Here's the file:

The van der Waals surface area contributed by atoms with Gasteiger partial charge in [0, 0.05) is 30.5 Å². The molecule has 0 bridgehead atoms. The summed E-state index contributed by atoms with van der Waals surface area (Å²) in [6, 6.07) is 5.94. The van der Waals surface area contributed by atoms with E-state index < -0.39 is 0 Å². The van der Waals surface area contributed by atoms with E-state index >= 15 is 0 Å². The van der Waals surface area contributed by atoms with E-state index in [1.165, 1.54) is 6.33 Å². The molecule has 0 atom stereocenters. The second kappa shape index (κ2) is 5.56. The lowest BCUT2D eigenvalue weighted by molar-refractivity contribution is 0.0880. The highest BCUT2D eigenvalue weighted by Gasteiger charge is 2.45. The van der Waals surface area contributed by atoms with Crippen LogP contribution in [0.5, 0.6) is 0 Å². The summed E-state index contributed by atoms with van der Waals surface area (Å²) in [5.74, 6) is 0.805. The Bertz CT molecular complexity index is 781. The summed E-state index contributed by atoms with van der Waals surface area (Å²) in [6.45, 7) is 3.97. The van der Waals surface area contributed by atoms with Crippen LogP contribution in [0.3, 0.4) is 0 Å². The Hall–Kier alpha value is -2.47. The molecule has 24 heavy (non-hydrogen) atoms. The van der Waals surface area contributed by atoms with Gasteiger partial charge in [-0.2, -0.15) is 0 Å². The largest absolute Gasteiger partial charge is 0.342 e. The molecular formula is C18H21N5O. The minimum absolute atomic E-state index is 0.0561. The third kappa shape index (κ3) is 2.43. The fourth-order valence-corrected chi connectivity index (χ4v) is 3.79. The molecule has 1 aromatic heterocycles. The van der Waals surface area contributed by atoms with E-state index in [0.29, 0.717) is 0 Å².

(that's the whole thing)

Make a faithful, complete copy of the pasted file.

The van der Waals surface area contributed by atoms with Gasteiger partial charge in [0, 0.05) is 30.5 Å². The molecule has 0 bridgehead atoms. The summed E-state index contributed by atoms with van der Waals surface area (Å²) in [6, 6.07) is 5.94. The van der Waals surface area contributed by atoms with E-state index < -0.39 is 0 Å². The van der Waals surface area contributed by atoms with E-state index >= 15 is 0 Å². The van der Waals surface area contributed by atoms with E-state index in [1.165, 1.54) is 6.33 Å². The molecule has 0 atom stereocenters. The second kappa shape index (κ2) is 5.56. The lowest BCUT2D eigenvalue weighted by molar-refractivity contribution is 0.0880. The highest BCUT2D eigenvalue weighted by Gasteiger charge is 2.45. The van der Waals surface area contributed by atoms with Crippen LogP contribution in [0.5, 0.6) is 0 Å². The summed E-state index contributed by atoms with van der Waals surface area (Å²) in [5.74, 6) is 0.805. The Bertz CT molecular complexity index is 781. The summed E-state index contributed by atoms with van der Waals surface area (Å²) in [6.45, 7) is 3.97. The van der Waals surface area contributed by atoms with Crippen LogP contribution in [0.3, 0.4) is 0 Å². The Hall–Kier alpha value is -2.47. The molecule has 24 heavy (non-hydrogen) atoms. The van der Waals surface area contributed by atoms with Gasteiger partial charge in [-0.2, -0.15) is 0 Å². The largest absolute Gasteiger partial charge is 0.342 e. The molecular formula is C18H21N5O. The minimum absolute atomic E-state index is 0.0561. The third kappa shape index (κ3) is 2.43. The fourth-order valence-corrected chi connectivity index (χ4v) is 3.79. The molecule has 1 aromatic heterocycles. The van der Waals surface area contributed by atoms with E-state index in [0.29, 0.717) is 0 Å².